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Coronavirus cure with immunotherapy treatment. Copyright free - pixnio public domain (CC0)

Coronavirus cure from Passive Immunotherapy treatment is ‘the only solution’ – claims scientist

SEVERE coronavirus symptoms could be cured by using an immunotherapy technique devised in the 1980s to alleviate patients suffering from AIDS, new research suggests.

Explaining the procedure that could save lives Doctor Abraham Karpas of Cambridge University Clinical School said: “Passive Immunotherapy can be the only solution to stop the deadly effect of the virus and return to normal life again.”

Beginning his trials with immunotherapy at Cambridge University in 1985 Doctor Karpas observed that patients with HIV produced a large amount of antibodies that suppressed the virus.

But, in terminal patients where HIV had caused so much damage to the immune system that AIDS had developed,  the sufferers immunity was found to be totally devoid of antibodies that were capable of neutralising the virus.

Doctor Karpas took blood plasma containing large quantities of antibodies from donors with HIV and injected these into the bloodstream of patients whose condition had worsened and had developed AIDS.

Temporary recovery in AIDS patients

The recipients of the plasma recovered temporarily, and “right from the beginning infusion of the plasma improved their well-being” the Doctor claimed.

But, because HIV causes a life-long infection with AIDS the patients needed fortnightly infusions of blood plasma and there were not enough donors with healthy amounts of HIV antibodies to donate on such a regular basis.

Because of the need for continuous plasma transfusions the treatment was deemed laborious and not suited to treating the large amounts of people becoming infected with HIV.

Scanning electron micrograph of HIV-1 budding (in green) from cultured lymphocyte.
(Photo Credit: C. Goldsmith Content Providers: CDC/ C. Goldsmith, P. Feorino, E. L. Palmer, W. R. McManus – From the Centers for Disease Control and Prevention‘s Public Health Image Library )

Immunotherapy treatment for Covid-19

Now, Doctor Karpas suggests that the same immunotherapy treatment has a high chance of curing those presenting severe coronavirus symptoms, and only one infusion of antibodies would be needed to promote recovery in the infected individual.

“In a recent report ten very advanced coronavirus patients were treated with a single 200 ml dose of plasma obtained from individuals who had recovered from the infection and showed impressive clinical improvement.”

Doctor Abraham Karpas

The Doctor said: “In a recent report ten very advanced coronavirus patients were treated with a single 200 ml dose of plasma obtained from individuals who had recovered from the infection and showed impressive clinical improvement.”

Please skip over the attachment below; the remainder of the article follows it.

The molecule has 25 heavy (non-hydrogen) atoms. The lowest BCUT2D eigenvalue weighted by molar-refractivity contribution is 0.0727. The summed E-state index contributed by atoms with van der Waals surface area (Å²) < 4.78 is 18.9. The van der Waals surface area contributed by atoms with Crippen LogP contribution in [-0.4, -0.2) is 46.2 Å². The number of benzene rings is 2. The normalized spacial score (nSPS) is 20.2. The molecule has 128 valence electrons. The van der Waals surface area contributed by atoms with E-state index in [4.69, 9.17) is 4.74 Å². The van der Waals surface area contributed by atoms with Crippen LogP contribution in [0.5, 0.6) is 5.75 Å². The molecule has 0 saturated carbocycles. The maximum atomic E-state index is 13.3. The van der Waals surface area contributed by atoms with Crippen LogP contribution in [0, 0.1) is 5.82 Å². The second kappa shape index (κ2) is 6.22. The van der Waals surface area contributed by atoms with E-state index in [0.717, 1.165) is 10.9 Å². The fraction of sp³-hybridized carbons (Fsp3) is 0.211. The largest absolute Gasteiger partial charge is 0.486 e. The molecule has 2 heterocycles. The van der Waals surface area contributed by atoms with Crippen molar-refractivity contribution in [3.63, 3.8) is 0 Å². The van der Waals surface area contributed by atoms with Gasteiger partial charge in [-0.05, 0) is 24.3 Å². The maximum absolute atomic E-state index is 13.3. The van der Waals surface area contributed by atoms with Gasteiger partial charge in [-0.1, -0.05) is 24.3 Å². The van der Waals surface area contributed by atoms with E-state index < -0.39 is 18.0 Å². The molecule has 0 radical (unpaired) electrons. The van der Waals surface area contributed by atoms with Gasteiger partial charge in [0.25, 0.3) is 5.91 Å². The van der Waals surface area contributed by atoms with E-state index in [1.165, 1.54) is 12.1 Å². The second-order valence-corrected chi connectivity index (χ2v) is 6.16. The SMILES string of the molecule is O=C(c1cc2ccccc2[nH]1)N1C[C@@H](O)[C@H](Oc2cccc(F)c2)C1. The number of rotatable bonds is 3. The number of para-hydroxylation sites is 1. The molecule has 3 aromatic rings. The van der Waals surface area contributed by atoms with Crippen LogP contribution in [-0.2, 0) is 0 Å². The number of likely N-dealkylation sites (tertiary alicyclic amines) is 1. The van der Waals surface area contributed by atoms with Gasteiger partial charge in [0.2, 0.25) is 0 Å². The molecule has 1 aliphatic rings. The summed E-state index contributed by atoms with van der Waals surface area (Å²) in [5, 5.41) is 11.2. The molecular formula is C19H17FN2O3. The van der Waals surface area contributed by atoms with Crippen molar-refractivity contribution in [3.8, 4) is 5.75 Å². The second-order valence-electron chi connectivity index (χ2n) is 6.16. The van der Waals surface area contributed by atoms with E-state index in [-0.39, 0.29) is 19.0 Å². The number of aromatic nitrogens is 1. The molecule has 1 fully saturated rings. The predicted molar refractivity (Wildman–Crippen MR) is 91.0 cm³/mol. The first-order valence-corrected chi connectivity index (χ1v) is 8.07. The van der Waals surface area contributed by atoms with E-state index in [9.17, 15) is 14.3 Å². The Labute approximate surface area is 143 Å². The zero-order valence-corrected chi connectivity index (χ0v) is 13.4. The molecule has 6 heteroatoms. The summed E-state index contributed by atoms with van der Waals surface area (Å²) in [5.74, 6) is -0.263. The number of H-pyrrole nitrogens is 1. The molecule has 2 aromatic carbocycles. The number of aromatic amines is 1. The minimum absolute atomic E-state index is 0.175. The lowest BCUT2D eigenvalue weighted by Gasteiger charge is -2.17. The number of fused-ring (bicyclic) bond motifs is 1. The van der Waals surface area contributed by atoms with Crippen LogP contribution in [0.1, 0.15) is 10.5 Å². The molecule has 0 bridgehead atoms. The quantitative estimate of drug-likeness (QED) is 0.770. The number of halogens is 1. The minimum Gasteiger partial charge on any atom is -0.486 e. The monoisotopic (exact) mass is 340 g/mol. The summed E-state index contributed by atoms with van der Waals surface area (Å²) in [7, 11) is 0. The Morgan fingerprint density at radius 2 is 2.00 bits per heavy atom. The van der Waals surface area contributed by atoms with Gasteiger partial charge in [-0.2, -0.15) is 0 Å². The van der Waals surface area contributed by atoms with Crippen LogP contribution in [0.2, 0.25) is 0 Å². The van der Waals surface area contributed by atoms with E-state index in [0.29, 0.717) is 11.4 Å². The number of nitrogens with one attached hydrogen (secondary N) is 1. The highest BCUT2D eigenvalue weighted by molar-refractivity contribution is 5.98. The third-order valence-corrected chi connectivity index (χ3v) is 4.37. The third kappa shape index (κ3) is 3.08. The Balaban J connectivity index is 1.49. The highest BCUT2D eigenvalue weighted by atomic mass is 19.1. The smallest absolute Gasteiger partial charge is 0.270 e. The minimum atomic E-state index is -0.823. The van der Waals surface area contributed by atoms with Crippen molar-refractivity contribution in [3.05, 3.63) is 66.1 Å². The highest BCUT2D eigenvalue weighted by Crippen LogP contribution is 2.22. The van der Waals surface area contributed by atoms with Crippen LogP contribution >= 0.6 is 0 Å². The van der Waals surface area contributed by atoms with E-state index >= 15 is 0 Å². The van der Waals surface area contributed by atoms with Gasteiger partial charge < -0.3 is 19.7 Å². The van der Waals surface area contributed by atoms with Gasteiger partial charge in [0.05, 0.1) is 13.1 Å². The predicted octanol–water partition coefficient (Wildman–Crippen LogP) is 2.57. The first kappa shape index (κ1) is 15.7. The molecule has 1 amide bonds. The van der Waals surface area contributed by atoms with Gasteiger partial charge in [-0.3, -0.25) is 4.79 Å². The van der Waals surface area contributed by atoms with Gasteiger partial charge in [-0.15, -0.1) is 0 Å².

When the antibodies succeed the virus stops replicating and the individual becomes fully cured.

Doctor Karpas is now asking the UK government to enact a strategy that he claims could drastically reduce recovery time and save the lives of those in a critical condition because of coronavirus.

This strategy would involve asking those who have recovered from coronavirus to donate one pint of blood so that their plasma can be extracted that contains the life saving antibodies.

Only 200ml of this plasma would be needed to infuse into the bloodstream of those exhibiting severe symptoms of the deadly disease and the Doctor estimates that one donor could help the recover of three infected patients.

He said: “I expect that in 90 percent of cases one infusion of the antibody filled plasma would be enough to see a patient’s recovery.”

Obstacles to success

The only reservations he has for the treatment is that if a donors own antibody level is too low due to the normal half-life of antibodies then the recipient will not gain the needed amount to recover.

But, in this case he instructs that a new donor be found with a higher level of antibodies in their plasma.

The strategy of using immunotherapy to aid recovery and to suppress the contagion becomes more important due to the low likelihood of a vaccine being successful and mass produced in 2020.

Also, the blood plasma donor industry already has the infrastructure to handle the high demand.

All it takes is political will to instigate the process of getting the right donors to the right recipients, as heat treatment and screening of the plasma product, blood type and antibody load must be taken into consideration.

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